I would like to introduce you to a very nice game I discovered a few months ago, its name is Shapez.io and is a "factory" game, a genre popularized by the famous game Factorio. In this game you will have to extract shapes and colors and rework the shapez, mix colors and mix the whole thing together to produce wanted pieces.
The gameplay is very cool, the early game is an introduction to the game mechanics, you can extract shapes, cut them rotate pieces, merge conveys belts into one, paint shapes etc... and logic circuits!
In those games, you will have to learn how to make efficient factories and mostly "tile-able" installations. A tile-able setup means that if you copy a setup and paste it next to it, it will be bigger and functional, meaning you can extend it to infinity (except that the input conveyors will starve at some point).
It can be quite addictive to improve your setups over and over. This game is non violent and doesn't require any reflex but you need to think. You can't loose, it's between a puzzle and a management game.
Where to get it
On OpenBSD since version 6.9 (not released yet when I publish this) you can install the package shapezio and find a launcher in your desktop environment Game menu.
I also compiled a web version that you can play in your web browser (I discourage using Firefox due to performance..) without installing it, it's legal because the game is open source :)
The game is also sold on Steam, pre-compiled and ready to run, if you prefer it, it's also a nice way to support the developer.
In this Port of the Week I will introduce you to the IRC client catgirl. While there are already many IRC clients available (and good ones), there was a niche that wasn't filled yet, between minimalism (ii, irCII) and full featured clients (irssi, weechat) in the terminal world. Here comes catgirl, a simple IRC client coming with enough features to be comfortable to use for heavy IRC users.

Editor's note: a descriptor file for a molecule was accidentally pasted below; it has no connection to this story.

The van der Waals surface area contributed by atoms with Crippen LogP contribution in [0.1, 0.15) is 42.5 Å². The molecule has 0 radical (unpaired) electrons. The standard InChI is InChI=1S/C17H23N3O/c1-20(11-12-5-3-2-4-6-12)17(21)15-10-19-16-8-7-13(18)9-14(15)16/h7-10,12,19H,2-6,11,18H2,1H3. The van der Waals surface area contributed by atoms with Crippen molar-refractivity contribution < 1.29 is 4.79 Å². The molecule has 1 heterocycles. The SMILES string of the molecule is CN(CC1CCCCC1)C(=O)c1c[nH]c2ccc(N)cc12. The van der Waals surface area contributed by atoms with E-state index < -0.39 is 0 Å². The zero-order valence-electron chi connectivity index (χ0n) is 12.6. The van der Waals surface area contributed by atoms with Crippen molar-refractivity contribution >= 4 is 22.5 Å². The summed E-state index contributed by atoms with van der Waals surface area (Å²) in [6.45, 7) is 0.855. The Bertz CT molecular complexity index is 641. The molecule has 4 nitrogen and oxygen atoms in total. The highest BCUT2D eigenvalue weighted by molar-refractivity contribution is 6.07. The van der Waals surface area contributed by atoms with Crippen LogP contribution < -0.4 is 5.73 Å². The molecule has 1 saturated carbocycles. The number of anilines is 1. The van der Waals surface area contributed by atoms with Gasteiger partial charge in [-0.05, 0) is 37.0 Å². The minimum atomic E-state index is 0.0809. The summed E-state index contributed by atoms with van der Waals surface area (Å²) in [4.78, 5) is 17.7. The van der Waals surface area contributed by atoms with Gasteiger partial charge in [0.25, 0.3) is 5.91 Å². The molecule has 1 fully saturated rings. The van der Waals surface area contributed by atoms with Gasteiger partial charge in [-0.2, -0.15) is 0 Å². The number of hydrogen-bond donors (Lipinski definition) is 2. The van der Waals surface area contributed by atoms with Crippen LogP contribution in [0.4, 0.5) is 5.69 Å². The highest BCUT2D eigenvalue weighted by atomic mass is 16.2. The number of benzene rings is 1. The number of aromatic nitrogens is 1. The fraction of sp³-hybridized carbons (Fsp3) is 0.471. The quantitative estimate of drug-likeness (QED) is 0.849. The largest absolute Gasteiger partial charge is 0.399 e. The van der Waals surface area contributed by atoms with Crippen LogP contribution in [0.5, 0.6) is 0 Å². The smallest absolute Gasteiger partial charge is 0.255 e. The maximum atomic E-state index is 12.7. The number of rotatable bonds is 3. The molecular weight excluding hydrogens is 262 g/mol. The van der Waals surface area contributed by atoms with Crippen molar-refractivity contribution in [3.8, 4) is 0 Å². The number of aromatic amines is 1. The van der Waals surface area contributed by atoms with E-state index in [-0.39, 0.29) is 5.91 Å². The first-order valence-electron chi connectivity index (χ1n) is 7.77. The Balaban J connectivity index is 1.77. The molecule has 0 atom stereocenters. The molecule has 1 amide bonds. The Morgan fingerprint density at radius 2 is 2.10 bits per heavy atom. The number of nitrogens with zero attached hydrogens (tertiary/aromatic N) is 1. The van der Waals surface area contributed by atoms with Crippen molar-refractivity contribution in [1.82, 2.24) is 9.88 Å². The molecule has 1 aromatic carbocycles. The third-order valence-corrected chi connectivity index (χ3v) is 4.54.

Catgirl has the following features: tab completion, split scrolling, URL detection, nick coloring, ignores filter. On the other hand, it doesn't support non-TLS networks, CCTP, multi networks or dynamic configuration. If you want to use catgirl with multiples networks, you have to run it once per network.
Catgirl will be available as a package in OpenBSD starting with version 6.9.
OpenBSD security bonus: catgirl features a very good use of unveil to reduce file system access to the minimum required (configuration+logs+certs), reducing the severity of an exploit. It also has a restricted mode when using the -R parameter that reduce features like notifications or url handling and tight the pledge list (allowing systems calls).
A simple configuration file to connect to the irc.tilde.chat server would look like the following file that must be stored under ~/.config/catgirl/tilde
nick = solene_nickname real = Solene host = irc.tilde.chat join = #foobar-channel
You can then run catgirl and use the configuration file but passing the config file name as parameter.
$ catgirl tilde
Usage and tips
I recommend reading catgirl man page, everything is well explained there. I will cover most basics needs here.